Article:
What is the Structure of an Atom

What is an atom - definition of atom?

Atom - small basic building block of matter. 

All materials on Earth are composed of different combinations of atoms.
Atoms are the smallest particles of a chemical element that still have all the unique chemical properties of this element.
A row of 100 million atoms would be about a centimeter long.
Understanding the atoms is the key to understanding the physical world.
More than 100 different elements exist in nature, each with its own unique atomic structure. The atoms of these elements react with each other and make different combinations, forming virtually unlimited number of chemical compounds.
When two or more atoms combine, they form a molecule. 
For example, the two hydrogen atoms (abbreviated to H) combined with an atom of the element oxygen (O),  form a water molecule (H20).
Since all matter, since its creation in the early universe to current biological systems is made up of atoms, understanding their structure and properties play an important role in physics, chemistry and medicine.
In fact, knowledge of atoms is essential to the modern scientific understanding of the complex systems that govern the physical and biological worlds.
Atoms and compounds they form play a role in almost all processes occurring on Earth and in space.
All living organisms rely on a set of chemical compounds and chemicals to digest food, energy transport reactions, and to reproduce.
Stars like the Sun rely on reactions in the atomic nucleus to produce energy. Scientists duplicate these reactions in their laboratories on Earth and study them to learn more about the processes that occur in the universe.
Atom Diagram - What is an atom - definition of atom?
Throughout history, people have sought to explain the world in terms of its most basic parts.
Ancient Greek philosophers conceived the idea of ​​the atom, which they define as the smallest part of a possible substance.
The word atom comes from the Greek word meaning "not divisible."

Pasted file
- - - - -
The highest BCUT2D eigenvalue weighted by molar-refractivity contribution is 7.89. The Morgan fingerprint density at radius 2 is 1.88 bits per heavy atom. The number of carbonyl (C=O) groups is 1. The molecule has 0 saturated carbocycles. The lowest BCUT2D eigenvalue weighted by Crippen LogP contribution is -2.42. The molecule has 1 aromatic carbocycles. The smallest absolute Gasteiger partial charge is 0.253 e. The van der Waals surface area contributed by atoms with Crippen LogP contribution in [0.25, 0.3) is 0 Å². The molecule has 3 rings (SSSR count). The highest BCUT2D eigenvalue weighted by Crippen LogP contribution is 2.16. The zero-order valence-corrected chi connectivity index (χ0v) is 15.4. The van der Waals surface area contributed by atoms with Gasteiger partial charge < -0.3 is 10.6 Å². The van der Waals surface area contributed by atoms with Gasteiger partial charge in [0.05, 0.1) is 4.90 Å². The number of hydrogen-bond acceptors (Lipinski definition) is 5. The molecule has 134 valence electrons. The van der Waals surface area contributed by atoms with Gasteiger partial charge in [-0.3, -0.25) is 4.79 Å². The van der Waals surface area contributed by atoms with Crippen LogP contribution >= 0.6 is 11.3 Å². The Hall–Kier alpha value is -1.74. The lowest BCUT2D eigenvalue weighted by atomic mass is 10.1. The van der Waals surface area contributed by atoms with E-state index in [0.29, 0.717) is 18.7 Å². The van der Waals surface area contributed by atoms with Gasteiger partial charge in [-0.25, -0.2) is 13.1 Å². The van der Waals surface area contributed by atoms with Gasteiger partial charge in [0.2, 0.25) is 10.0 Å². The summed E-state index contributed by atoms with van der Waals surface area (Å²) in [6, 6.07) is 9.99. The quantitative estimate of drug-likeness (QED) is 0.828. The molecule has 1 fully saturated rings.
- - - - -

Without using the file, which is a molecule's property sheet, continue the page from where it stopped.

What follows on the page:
The ancient Greeks also believed that fundamental particle was indestructible.
Scientists have learned that atoms are not indivisible, but small particles and atoms of different elements contain different numbers of each type of these smaller particles.

What are white blood cells and what is their function in the human body?

White blood cells are almost 900 times less than the red blood cells, there are several types of it, whose primary task is to fight infection.
Small red cells are much more numerous in the blood and give it its color. But white blood cells also play an important role. White blood cells are also called leukocytes.
The most numerous white blood cells are granulocytes.
These cells go in and out in the blood at the point where germs are collected or where is injured tissue. Some of them, which we call Neutrophils, take the bacteria within and destroy them. Leukocytes produce substances that soften and digest dead tissue and produce pus.
Other white blood cells are called lymphocytes.
Their number is often increased when the body for a longer time is exposed to an infection. They are an integral part of the mechanized body, and as we can see, their role is very important.
The third type of white blood cells are Monocytes.
These cells, together with other cells in tissues, have the ability to accept parts of dead matter.  They can also surround some substance such as dust, and prevent it to come into contact with healthy tissue cells.
Although the white blood cells are needed by the body, it is not so good when there are too many.
Basophil White Blood Cells

Eosinophil White Blood Cells

Lymphocytes White Blood Cells

Monocyte White Blood Cells

Neutrophil White Blood Cells


What are red blood cells - what do red blood cells do?

What are red blood cells?

Red blood cells (also called erythrocytes) provide a blood red color. There are so many red blood cells in the blood (about 25 billion) which makes them responsible for the red color of the blood.
These tiny, round and flattened discs, all at the same time circulate through our bodies and are always found in the blood vessels.
It is almost impossible to imagine such a large number, but this may help you to understand it:
Each blood cell is so small that it can be seen only under a microscope.
If we can connect these microscopic cells into a series, than we could encircle the globe four times!
However, during blood tests, only blood cells from one spatial millimeter of blood are counted, not from the whole body.